Davis had been saddened by media reports on the plight of Russian orphans, 300,000 to 400,000 living in institutions, and she wanted to help. She convinced the pastor at St. Mark's United Methodist Church, where she was a parishioner, to let her open a checking account using the church's tax-exempt status. Using her past charitable works as a rsum, Davis introduced herself to the Columbus mayor's office and the Ohio governor's office, and alerted the newspapers. Mike Harden, a columnist for the Columbus Dispatch, wrote a series of articles about her crusade, and soon the donations were rolling in.

Ultimately, Davis collected nearly 400 boxes of clothing and diapers and Bibles and toothbrushes and food and soap and toilet paper, all of which she intended to present to the Russian authorities before the lights of TV news cameras and photographers' flashes. She invited Harden, the local stations and a Chicago video production company to come along for that purpose.

Davis also enlisted Roberta Grimm, a local rep for Apple Computer, who put out the alert over that company's computer bulletin board; though Apple had no official role in the trip, it did donate the services of Russian-English interpreters to the group in Moscow. The mere mention of the company's name, however, lent even more credence to the undertaking.

Neither Rebecca Davis nor Roberta Grimm would agree to be interviewed by New Times, so it is unclear how or why the prospect of adoption arose. Wendy's friend Brigid Dwyer had read the initial stories about Davis' humanitarian drive on the Applelink, and they said nothing about babies or adoptions until late November, but still and all, everything seemed respectable enough.

In the days before they were to leave for Columbus, Rebecca appeared several times on the local TV news. Each time she wore the same frumpy, red sweat shirt--another omen of her lack of professionalism, perhaps--but she spoke in knowing tones about the political situation in Russia. "They tell me Boris is very secure," she said at one point. The news anchors listened transfixed as she described the particulars of the expedition: A U.S. government plane would transport the medical supplies. Aeroflot would bring its largest cargo plane from Russia for the rest of the load, and the adoptive parents would ride a third charter jet. The station followed with footage of boxes stacked high in Rebecca's garage and in the rooms of her house. At the end of its report, the station flashed an address for the bank accepting cash donations across the screen.

Davis' instructions to the adoptive parents--even if they were handwritten--exuded the same confidence and authority. In one, she asserted that she would be met at the airport by the Russian Ministers of Health and Education--the two departments that had to approve foreign adoptions--and by Ludmilla Fimina, the director of Russian orphanages. Davis always referred to the latter simply as "Ludmilla," as if the two knew each other well. At any rate, the four of them would work out the adoptions.

The travelers were a diverse mix of people strung along a wide spectrum of longing and desperation. Wendy viewed them with quiet detachment, because she was still relatively new to the world of infertility and adoption, which has its own subculture and support groups. "People who have children don't hear these stories," she says plaintively.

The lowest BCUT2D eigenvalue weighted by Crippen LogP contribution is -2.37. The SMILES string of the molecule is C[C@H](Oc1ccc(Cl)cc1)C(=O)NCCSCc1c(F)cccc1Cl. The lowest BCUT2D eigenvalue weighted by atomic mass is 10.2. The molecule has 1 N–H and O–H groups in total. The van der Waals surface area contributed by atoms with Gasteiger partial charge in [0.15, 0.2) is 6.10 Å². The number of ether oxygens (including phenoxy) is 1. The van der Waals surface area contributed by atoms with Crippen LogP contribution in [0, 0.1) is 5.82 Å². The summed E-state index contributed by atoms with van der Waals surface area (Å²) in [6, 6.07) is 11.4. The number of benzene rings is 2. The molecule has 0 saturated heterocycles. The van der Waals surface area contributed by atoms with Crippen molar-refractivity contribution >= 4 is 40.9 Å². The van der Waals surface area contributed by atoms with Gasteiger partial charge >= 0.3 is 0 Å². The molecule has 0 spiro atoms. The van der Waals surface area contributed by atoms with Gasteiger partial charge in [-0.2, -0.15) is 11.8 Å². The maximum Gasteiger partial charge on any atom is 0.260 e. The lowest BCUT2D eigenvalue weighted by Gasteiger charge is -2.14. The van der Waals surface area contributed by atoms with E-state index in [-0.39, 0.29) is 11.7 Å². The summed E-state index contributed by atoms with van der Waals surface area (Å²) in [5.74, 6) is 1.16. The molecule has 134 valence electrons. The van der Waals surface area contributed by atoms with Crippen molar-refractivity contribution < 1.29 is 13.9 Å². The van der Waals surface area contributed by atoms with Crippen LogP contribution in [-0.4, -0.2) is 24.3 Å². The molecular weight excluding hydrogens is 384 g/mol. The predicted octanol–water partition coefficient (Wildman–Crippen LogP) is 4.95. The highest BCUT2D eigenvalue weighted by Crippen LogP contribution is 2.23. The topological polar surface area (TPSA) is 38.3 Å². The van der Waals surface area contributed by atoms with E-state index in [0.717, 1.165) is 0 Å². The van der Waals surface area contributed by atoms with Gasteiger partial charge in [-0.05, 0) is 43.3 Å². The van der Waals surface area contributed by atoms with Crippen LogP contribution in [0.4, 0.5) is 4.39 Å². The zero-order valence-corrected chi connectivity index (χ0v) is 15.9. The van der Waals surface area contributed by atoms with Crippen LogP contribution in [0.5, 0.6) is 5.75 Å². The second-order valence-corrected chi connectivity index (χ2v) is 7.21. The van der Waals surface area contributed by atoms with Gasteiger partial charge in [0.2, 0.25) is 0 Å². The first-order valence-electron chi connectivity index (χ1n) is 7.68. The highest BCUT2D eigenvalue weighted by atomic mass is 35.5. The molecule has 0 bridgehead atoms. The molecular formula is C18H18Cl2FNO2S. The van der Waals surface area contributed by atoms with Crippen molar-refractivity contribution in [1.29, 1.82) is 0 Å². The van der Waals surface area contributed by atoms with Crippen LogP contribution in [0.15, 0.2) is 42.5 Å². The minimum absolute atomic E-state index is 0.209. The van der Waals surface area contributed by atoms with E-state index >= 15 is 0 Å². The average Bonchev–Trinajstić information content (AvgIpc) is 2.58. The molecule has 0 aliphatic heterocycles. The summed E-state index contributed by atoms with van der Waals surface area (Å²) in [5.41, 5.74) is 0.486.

Some of the travelers had natural children and felt they had enough love left over to provide for the less-fortunate orphans they'd read about in Russia. Others were childless couples at wits' end with fertility specialists and adoption agencies.

"The reason we looked to foreign adoption," says Jamie Combs, a prospective father from Alabama, "is the amount of money you have to pay in the U.S. for legal fees." He and his wife were terrified by accounts they'd read about children being wrenched from their adoptive families because their natural parents had a change of heart.

Whereas anyone, fit or unfit as a parent, can give birth to a child, adoptive parents have to meet strict qualifications, and some of the people on the trip did not: They were older than the norm, or single, or gay. One woman from Utah already had ten children, most of them adopted, and she wanted another. Several had adopted children from war-torn Rumania, where Americans had scoured the countryside two years earlier, sometimes literally buying children from their parents. (As one mother, Lynne Dundon from Columbus, said, "If I saw a parent trying to sell a child, I'd certainly buy it to get it away from that kind of parent.")

Russia loomed as the new adoption frontier, so new that the U.S. State Department has no record of adoption from the Soviet Union before October of 1991. In the last three months of that year, there were only 24 from the entire Soviet Union; then, in the first nine months of 1992, there were 724 from Russia alone, and 55 from Ukraine.

Despite the opening of the adoption window, the Russians imposed strict restrictions. The only children eligible for international adoption were those who had been "passed over" by Russian families because they were older, ill, or of mixed race. To bring them to the United States generally meant employing an adoption agency approved by the Russian government at a cost that can exceed $10,000, and then going through six months to a year of mind-numbing red tape and paperwork. To sidestep all that seemed a major miracle, but one that Davis' prospective parents were willing to believe in--though not without some doubts.

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